Crude Oil Is the New Gold Standard

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Today I want to tell you a story about energy – especially crude oil.

It involves my run in with the steak bandit…

Just stay with me here…

It begins last Saturday. On a trip to the local supermarket, I saw something you just don't see every day.

You see, I always do the grocery run. It is one of several clauses that have appeared over time in my marriage contract (no doubt about it, this is one document you need to read before signing!).

As I left the store, a crowd had formed outside. There were police all around and the parking lot had been sealed shut.

It turns out a fellow had shoved some steaks down his pants and made a dash for it.

By the time all of us had stretched our necks to see what was going on, the suspect was just sitting… in a car that wouldn't start… with the doors locked… and the windows up… in 90-degree heat.

All in all, he couldn't have been having a very good day.

Maybe he was that hungry. Or maybe he forgot his wallet at home and was late for a party. I'm not sure.

Either way, he was bound for the Allegheny County Jail.

(By the way, the jail is the impressive newer-looking building by the Monongahela River in downtown Pittsburgh. You can't miss it. It looks like an upscale Holiday Inn.)

But I digress; back to the steaks.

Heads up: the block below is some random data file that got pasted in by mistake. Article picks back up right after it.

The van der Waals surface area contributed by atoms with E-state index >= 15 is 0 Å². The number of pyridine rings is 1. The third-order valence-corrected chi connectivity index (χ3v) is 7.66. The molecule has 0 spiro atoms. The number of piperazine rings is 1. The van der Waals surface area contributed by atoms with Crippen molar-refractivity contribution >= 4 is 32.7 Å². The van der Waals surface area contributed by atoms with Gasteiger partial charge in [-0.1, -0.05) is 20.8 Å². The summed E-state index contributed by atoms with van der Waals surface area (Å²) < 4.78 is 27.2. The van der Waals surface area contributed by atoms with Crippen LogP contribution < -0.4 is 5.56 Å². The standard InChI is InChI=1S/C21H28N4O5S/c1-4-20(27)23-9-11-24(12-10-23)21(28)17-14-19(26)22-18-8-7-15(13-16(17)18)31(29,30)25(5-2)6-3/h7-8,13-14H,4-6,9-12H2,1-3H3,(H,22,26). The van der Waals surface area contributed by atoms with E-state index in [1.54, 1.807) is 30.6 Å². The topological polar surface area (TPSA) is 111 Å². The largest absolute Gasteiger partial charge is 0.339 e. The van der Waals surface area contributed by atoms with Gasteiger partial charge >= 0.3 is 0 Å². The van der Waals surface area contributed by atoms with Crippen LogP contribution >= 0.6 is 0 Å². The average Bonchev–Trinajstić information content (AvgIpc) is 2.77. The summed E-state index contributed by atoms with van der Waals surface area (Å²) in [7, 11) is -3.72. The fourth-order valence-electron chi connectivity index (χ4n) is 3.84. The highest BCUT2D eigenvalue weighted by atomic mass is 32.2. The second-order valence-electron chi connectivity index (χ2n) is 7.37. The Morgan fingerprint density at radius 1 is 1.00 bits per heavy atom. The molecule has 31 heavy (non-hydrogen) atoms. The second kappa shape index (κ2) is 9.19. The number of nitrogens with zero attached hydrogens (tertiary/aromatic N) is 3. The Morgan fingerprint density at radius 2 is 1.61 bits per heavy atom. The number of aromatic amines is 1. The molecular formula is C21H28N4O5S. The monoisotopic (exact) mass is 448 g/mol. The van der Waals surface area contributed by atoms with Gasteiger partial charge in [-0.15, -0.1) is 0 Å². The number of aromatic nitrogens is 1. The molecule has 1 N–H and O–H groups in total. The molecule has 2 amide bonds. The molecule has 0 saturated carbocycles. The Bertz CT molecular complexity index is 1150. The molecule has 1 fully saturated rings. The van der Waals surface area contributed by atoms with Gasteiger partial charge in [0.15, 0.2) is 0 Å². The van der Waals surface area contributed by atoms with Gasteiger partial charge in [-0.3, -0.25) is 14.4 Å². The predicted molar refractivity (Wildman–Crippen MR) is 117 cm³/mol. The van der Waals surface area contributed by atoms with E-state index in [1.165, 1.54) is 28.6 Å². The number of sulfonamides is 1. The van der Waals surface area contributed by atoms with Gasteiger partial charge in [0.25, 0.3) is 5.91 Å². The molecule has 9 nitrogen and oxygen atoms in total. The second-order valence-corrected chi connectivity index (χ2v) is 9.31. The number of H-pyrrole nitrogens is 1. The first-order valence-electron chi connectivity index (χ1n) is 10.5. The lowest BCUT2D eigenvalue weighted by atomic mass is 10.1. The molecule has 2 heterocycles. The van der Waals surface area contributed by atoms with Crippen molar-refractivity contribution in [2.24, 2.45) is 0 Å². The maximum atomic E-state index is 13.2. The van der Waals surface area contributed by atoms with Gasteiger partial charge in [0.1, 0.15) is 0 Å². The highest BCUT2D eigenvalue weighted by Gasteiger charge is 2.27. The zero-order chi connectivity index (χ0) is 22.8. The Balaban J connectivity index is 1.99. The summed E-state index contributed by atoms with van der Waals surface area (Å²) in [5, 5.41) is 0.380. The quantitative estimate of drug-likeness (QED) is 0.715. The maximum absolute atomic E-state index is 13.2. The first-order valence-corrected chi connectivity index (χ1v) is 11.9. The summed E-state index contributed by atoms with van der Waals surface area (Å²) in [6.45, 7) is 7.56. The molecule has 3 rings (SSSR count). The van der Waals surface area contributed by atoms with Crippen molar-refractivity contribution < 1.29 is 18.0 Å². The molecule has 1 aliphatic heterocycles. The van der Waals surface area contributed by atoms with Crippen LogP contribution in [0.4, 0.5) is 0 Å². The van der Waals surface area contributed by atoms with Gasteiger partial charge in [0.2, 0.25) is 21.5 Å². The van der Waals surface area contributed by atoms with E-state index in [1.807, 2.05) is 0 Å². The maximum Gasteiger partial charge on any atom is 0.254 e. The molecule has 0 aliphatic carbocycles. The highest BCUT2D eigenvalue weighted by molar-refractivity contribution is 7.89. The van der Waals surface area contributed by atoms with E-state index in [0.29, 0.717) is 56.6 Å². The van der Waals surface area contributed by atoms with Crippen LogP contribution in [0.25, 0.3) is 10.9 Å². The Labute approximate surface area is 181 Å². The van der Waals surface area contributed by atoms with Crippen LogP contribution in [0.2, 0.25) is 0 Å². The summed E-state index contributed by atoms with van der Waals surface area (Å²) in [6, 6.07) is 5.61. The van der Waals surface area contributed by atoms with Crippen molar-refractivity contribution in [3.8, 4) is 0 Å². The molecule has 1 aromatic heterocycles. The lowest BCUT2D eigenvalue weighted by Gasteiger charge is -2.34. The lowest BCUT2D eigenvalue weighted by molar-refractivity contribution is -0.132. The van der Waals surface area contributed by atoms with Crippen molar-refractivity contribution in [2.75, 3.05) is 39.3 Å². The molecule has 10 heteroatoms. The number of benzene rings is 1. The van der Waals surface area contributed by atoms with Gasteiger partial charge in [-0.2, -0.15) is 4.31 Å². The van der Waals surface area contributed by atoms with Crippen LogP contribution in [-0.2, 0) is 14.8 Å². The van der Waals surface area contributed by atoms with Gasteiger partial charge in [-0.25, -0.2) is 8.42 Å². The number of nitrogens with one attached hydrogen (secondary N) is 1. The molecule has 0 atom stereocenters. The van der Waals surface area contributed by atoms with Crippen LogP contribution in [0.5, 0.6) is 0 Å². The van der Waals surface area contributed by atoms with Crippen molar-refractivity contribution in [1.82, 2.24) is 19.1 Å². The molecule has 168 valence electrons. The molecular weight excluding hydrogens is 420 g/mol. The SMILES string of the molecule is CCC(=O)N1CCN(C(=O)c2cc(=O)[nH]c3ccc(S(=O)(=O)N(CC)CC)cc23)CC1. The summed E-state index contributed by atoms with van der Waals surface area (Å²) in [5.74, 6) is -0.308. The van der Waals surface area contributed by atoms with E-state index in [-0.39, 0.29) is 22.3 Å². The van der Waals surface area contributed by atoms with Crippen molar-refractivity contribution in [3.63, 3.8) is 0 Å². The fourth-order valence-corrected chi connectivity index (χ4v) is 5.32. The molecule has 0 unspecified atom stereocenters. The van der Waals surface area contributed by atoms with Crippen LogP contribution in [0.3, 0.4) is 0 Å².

I must admit, for a while at least, there will be a question in the back of my mind every time I go to a barbecue. Like, "Any idea where that meat has been recently?"

However, aside from a possible commentary on the plight of some people in the current economy, the episode with the "steak bandit" brought back a memory, along with a broader implication for the energy sector.

Here's the memory and how it relates to energy…

Moving to a Better Monetary Standard

More than 40 years ago, during another bout with a sputtering economy and a declining dollar, I made a remark that drew a fair amount of attention. At the time, I had my own radio talk show in Chicago.

In response to a caller's criticism of the U.S. Federal Reserve and the declining value of the dollar, I made a suggestion (somewhat tongue in cheek) that was then embellished for several days…

"Why worry about shoring up the dollar," I said, "when what we ought to do is move to a better monetary standard."

My suggestion was we use something everybody thought was valuable – steak.

Well, the "steak standard" made the rounds, got mentioned in the local press, and landed me some interviews. There was a more serious point behind all the fun, of course, but it was lost in translation.

My point was this: Throughout history, money has had three primary functions. It serves as a form of exchange, it allows us to price very different articles and commodities, and it provides a way to store value.

By itself, a dollar or a euro or a ruble or a yuan is literally not worth the paper it is printed on.

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About the Author

Dr. Kent Moors is an internationally recognized expert in oil and natural gas policy, risk assessment, and emerging market economic development. He serves as an advisor to many U.S. governors and foreign governments. Kent details his latest global travels in his free Oil & Energy Investor e-letter. He makes specific investment recommendations in his newsletter, the Energy Advantage. For more active investors, he issues shorter-term trades in his Energy Inner Circle

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